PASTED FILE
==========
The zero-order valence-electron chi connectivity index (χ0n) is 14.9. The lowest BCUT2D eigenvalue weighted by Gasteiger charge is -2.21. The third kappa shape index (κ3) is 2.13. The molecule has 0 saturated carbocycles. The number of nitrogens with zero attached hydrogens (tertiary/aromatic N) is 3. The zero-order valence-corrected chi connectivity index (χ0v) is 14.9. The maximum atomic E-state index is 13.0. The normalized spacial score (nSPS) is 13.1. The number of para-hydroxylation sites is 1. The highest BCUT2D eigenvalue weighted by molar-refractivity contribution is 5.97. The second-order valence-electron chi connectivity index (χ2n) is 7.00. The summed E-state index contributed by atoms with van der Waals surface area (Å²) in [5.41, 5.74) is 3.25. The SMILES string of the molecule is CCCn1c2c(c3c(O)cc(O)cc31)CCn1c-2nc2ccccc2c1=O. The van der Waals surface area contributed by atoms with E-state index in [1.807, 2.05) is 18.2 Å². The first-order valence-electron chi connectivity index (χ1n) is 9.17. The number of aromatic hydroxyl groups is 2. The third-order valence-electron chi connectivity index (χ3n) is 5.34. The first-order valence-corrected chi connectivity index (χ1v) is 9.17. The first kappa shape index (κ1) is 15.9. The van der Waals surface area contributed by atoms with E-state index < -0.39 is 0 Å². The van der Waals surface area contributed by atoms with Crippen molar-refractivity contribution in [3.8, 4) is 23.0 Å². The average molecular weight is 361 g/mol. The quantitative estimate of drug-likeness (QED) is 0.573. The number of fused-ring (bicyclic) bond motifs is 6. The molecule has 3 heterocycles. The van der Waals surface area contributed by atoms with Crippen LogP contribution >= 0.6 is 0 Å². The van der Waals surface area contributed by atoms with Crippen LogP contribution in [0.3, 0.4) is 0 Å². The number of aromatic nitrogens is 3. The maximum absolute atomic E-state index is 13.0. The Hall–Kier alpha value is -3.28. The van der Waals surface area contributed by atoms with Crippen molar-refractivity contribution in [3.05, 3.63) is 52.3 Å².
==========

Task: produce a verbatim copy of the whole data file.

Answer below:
The zero-order valence-electron chi connectivity index (χ0n) is 14.9. The lowest BCUT2D eigenvalue weighted by Gasteiger charge is -2.21. The third kappa shape index (κ3) is 2.13. The molecule has 0 saturated carbocycles. The number of nitrogens with zero attached hydrogens (tertiary/aromatic N) is 3. The zero-order valence-corrected chi connectivity index (χ0v) is 14.9. The maximum atomic E-state index is 13.0. The normalized spacial score (nSPS) is 13.1. The number of para-hydroxylation sites is 1. The highest BCUT2D eigenvalue weighted by molar-refractivity contribution is 5.97. The second-order valence-electron chi connectivity index (χ2n) is 7.00. The summed E-state index contributed by atoms with van der Waals surface area (Å²) in [5.41, 5.74) is 3.25. The SMILES string of the molecule is CCCn1c2c(c3c(O)cc(O)cc31)CCn1c-2nc2ccccc2c1=O. The van der Waals surface area contributed by atoms with E-state index in [1.807, 2.05) is 18.2 Å². The first-order valence-electron chi connectivity index (χ1n) is 9.17. The number of aromatic hydroxyl groups is 2. The third-order valence-electron chi connectivity index (χ3n) is 5.34. The first-order valence-corrected chi connectivity index (χ1v) is 9.17. The first kappa shape index (κ1) is 15.9. The van der Waals surface area contributed by atoms with E-state index < -0.39 is 0 Å². The van der Waals surface area contributed by atoms with Crippen molar-refractivity contribution in [3.8, 4) is 23.0 Å². The average molecular weight is 361 g/mol. The quantitative estimate of drug-likeness (QED) is 0.573. The number of fused-ring (bicyclic) bond motifs is 6. The molecule has 3 heterocycles. The van der Waals surface area contributed by atoms with Crippen LogP contribution >= 0.6 is 0 Å². The van der Waals surface area contributed by atoms with Crippen LogP contribution in [0.3, 0.4) is 0 Å². The number of aromatic nitrogens is 3. The maximum absolute atomic E-state index is 13.0. The Hall–Kier alpha value is -3.28. The van der Waals surface area contributed by atoms with Crippen molar-refractivity contribution in [3.05, 3.63) is 52.3 Å².